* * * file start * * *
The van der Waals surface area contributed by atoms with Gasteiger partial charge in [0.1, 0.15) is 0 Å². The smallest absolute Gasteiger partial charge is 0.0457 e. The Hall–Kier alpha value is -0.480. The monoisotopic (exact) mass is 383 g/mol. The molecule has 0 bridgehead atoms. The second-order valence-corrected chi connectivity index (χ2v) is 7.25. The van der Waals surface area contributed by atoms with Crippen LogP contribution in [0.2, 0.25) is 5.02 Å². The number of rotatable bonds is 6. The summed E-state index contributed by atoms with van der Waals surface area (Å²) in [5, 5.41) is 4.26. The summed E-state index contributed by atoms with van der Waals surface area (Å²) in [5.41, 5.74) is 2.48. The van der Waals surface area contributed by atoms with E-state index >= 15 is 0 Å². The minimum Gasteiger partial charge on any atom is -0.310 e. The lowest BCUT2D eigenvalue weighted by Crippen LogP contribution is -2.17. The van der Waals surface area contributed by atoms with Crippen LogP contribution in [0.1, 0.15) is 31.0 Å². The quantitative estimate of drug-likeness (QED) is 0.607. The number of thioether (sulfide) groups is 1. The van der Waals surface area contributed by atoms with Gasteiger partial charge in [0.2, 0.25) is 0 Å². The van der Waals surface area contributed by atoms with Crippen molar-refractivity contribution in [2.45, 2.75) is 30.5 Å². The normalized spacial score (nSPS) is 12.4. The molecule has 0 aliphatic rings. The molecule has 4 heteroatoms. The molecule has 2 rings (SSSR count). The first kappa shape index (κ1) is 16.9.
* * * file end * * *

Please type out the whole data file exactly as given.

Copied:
The van der Waals surface area contributed by atoms with Gasteiger partial charge in [0.1, 0.15) is 0 Å². The smallest absolute Gasteiger partial charge is 0.0457 e. The Hall–Kier alpha value is -0.480. The monoisotopic (exact) mass is 383 g/mol. The molecule has 0 bridgehead atoms. The second-order valence-corrected chi connectivity index (χ2v) is 7.25. The van der Waals surface area contributed by atoms with Crippen LogP contribution in [0.2, 0.25) is 5.02 Å². The number of rotatable bonds is 6. The summed E-state index contributed by atoms with van der Waals surface area (Å²) in [5, 5.41) is 4.26. The summed E-state index contributed by atoms with van der Waals surface area (Å²) in [5.41, 5.74) is 2.48. The van der Waals surface area contributed by atoms with E-state index >= 15 is 0 Å². The minimum Gasteiger partial charge on any atom is -0.310 e. The lowest BCUT2D eigenvalue weighted by Crippen LogP contribution is -2.17. The van der Waals surface area contributed by atoms with Crippen LogP contribution in [0.1, 0.15) is 31.0 Å². The quantitative estimate of drug-likeness (QED) is 0.607. The number of thioether (sulfide) groups is 1. The van der Waals surface area contributed by atoms with Gasteiger partial charge in [0.2, 0.25) is 0 Å². The van der Waals surface area contributed by atoms with Crippen molar-refractivity contribution in [2.45, 2.75) is 30.5 Å². The normalized spacial score (nSPS) is 12.4. The molecule has 0 aliphatic rings. The molecule has 4 heteroatoms. The molecule has 2 rings (SSSR count). The first kappa shape index (κ1) is 16.9.